AG Zoeller: CVS to pay $400K to resolve illegal billings to Medicaid


Greg Zoeller

Attorney General’s Office investigation results in new pharmacy policy

INDIANAPOLIS – Indiana Attorney General Greg Zoeller’s office has recovered $400,000 for the state’s Medicaid program in a settlement with CVS Stores that resolves allegations CVS pharmacies submitted illegal billings for prescriptions to Medicaid for reimbursement.

Under the out-of-court settlement, Hook-SupeRx, also known as CVS Stores, agreed to pay the state $400,000 and agreed to inform its pharmacists and pharmacy technicians of their obligations required under the Medicaid’s Restricted Card Program or RCP.

“Prescription drug abuse by addicted patients is an epidemic problem in our state so it’s important that pharmacies comply with existing laws for responsible dispensing and billing. Those who submit false billings to the Medicaid program and are paid more than they are due will ultimately be required to repay the State of Indiana,” Zoeller said.

Through the Restricted Card Program, Medicaid patients whose drug usage indicates abuse are given limited access to prescriptions and only certain physicians are permitted to prescribe medications for them. Under the RCP, pharmacies typically will not receive reimbursement from Medicaid if a designated physician has not ordered the prescription for an RCP patient.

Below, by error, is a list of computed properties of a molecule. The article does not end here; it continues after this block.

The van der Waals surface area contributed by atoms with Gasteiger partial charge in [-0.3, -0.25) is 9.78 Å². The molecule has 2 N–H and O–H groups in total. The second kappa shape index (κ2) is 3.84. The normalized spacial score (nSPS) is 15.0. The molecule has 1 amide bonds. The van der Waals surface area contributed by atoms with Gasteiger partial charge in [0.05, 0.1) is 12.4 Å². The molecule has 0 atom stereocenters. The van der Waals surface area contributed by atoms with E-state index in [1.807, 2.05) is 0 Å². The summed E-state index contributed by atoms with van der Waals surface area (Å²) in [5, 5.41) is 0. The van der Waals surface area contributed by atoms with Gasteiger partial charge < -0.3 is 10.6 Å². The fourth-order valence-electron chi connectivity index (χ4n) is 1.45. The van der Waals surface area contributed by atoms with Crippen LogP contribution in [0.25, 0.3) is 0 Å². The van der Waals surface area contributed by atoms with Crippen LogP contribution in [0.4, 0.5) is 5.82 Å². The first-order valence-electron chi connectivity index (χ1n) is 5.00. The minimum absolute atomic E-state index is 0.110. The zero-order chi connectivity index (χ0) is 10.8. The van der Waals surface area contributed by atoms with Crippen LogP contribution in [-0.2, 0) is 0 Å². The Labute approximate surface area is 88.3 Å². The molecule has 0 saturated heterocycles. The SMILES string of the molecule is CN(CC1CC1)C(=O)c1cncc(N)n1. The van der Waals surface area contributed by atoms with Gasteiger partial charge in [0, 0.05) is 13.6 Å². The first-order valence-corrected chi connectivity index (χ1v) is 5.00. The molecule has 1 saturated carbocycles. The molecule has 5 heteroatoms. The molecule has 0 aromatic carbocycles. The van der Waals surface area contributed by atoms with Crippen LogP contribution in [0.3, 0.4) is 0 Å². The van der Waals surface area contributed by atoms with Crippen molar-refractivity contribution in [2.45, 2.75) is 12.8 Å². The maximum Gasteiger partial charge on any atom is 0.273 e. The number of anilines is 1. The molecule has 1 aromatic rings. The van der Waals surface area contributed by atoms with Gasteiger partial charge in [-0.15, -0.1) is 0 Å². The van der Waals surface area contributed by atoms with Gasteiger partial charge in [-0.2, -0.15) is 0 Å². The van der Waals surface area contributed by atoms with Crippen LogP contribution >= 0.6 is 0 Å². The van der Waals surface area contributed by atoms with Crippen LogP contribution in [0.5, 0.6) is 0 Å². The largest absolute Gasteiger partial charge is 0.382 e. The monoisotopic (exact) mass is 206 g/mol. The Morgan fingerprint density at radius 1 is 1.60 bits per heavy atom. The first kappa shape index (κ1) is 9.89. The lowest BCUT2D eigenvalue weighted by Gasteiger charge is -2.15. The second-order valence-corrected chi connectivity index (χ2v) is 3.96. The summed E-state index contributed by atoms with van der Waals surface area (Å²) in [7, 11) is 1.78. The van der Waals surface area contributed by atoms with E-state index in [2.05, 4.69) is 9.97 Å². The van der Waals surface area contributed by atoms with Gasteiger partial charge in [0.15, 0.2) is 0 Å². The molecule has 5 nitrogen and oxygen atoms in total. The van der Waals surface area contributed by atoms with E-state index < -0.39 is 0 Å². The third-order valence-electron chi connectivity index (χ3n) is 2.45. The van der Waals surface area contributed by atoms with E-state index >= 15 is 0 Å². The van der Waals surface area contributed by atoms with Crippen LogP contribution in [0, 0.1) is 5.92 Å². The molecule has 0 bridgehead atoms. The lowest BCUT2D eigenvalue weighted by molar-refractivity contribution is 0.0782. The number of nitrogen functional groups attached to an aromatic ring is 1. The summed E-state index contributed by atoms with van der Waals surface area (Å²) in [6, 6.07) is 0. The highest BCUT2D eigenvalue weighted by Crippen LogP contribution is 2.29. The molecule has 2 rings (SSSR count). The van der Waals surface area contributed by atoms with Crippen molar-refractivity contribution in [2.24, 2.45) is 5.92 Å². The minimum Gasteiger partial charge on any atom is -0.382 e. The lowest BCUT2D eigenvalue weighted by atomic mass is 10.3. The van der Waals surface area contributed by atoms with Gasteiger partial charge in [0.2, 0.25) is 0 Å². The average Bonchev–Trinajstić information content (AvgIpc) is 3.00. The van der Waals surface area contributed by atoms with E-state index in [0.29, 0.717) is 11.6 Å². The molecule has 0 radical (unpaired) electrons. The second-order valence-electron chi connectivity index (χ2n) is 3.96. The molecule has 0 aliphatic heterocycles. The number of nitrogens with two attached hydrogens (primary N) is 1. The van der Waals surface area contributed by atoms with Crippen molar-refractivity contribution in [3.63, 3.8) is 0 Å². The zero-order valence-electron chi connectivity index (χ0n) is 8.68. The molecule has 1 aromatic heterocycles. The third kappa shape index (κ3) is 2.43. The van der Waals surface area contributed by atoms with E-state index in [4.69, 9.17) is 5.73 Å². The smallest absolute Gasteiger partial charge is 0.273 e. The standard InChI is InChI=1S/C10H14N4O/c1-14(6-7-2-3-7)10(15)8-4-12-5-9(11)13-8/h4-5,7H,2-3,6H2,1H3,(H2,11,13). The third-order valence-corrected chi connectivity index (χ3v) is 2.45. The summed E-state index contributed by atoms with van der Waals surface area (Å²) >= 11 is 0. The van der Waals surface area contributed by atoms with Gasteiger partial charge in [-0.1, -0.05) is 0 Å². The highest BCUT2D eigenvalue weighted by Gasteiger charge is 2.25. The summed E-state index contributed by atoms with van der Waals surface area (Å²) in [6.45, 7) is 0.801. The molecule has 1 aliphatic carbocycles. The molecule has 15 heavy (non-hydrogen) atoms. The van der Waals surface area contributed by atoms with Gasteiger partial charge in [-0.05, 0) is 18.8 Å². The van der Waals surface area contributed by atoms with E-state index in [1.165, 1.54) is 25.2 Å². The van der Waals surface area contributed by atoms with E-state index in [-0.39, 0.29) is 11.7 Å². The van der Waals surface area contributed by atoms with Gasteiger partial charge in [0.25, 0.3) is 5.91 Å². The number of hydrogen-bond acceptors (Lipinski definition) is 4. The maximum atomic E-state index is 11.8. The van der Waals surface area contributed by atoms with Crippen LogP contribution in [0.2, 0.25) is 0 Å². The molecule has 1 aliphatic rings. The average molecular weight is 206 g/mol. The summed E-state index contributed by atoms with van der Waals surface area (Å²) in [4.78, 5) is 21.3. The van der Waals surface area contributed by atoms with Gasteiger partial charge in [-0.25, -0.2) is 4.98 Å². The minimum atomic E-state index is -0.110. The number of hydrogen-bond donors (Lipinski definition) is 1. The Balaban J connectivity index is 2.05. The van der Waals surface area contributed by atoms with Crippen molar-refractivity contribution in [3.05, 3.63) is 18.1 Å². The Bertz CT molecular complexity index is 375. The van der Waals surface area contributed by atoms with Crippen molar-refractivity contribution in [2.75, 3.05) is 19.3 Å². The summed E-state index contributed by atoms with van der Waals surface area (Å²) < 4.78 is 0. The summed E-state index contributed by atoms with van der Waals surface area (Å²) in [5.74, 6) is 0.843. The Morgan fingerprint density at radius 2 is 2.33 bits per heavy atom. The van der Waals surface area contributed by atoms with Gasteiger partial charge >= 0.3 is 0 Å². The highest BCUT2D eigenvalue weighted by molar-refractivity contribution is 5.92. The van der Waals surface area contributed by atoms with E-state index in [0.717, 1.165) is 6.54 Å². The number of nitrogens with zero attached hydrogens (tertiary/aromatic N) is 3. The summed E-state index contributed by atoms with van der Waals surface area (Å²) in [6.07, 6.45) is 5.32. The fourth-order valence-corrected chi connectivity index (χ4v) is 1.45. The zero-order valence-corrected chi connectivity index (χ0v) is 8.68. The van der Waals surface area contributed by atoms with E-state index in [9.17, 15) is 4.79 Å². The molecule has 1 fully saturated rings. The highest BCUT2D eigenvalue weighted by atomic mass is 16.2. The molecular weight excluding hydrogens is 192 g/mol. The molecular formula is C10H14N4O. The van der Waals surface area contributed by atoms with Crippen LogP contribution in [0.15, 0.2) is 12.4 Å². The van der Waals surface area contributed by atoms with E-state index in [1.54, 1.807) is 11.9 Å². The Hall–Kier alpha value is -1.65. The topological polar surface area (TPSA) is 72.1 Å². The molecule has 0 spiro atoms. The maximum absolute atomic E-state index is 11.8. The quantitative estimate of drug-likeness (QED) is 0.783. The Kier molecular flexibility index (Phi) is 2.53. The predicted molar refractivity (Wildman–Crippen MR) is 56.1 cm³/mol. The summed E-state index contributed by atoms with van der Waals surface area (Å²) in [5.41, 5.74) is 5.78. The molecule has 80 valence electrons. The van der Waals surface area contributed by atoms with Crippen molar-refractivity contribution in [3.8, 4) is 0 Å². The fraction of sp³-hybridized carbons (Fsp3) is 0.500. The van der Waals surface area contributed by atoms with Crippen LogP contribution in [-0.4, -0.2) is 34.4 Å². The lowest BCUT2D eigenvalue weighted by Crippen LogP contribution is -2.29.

The Attorney General’s Medicaid Fraud Control Unit investigated allegations that certain CVS pharmacy stores circumvented the Restricted Card Program by filling prescriptions not written by RCP-designated physicians and submitting claims to Medicaid that falsely identified the prescribing doctors as being designated so that Medicaid would pay for the drugs. Claims submitted by various CVS pharmacies in Indiana were reviewed by MFCU for possible civil violations of the False Claim Act and other state laws. The settlement agreement encompasses claims CVS submitted from January 2001 to the present.

The $400,000 settlement announced this week resolves the allegations without CVS admitting liability and allows the state to recoup its ineligible reimbursement costs and investigation costs. CVS must institute a written policy program for its store pharmacists and pharmacy technicians to become compliant with the Restricted Card Program, now called the Right Choices Program.

Zoeller chairs the state’s Prescription Drug Abuse Task Force that has reviewed various issues regarding drug-seeking patients obtaining addictive prescription drugs to abuse or re-sell. Legislation recommended by the task force to create tighter oversight of pain-management clinics that prescribe drugs, Senate Bill 246, is currently pending before the Indiana General Assembly.

The Attorney General’s Medicaid Fraud Control Unit (MFCU) investigates ineligible claims submitted to the Medicaid program for reimbursement and takes legal action to recover funds. The public can report suspected Medicaid fraud or patient abuse or neglect by calling MFCU toll-free at 1-800-382-1039.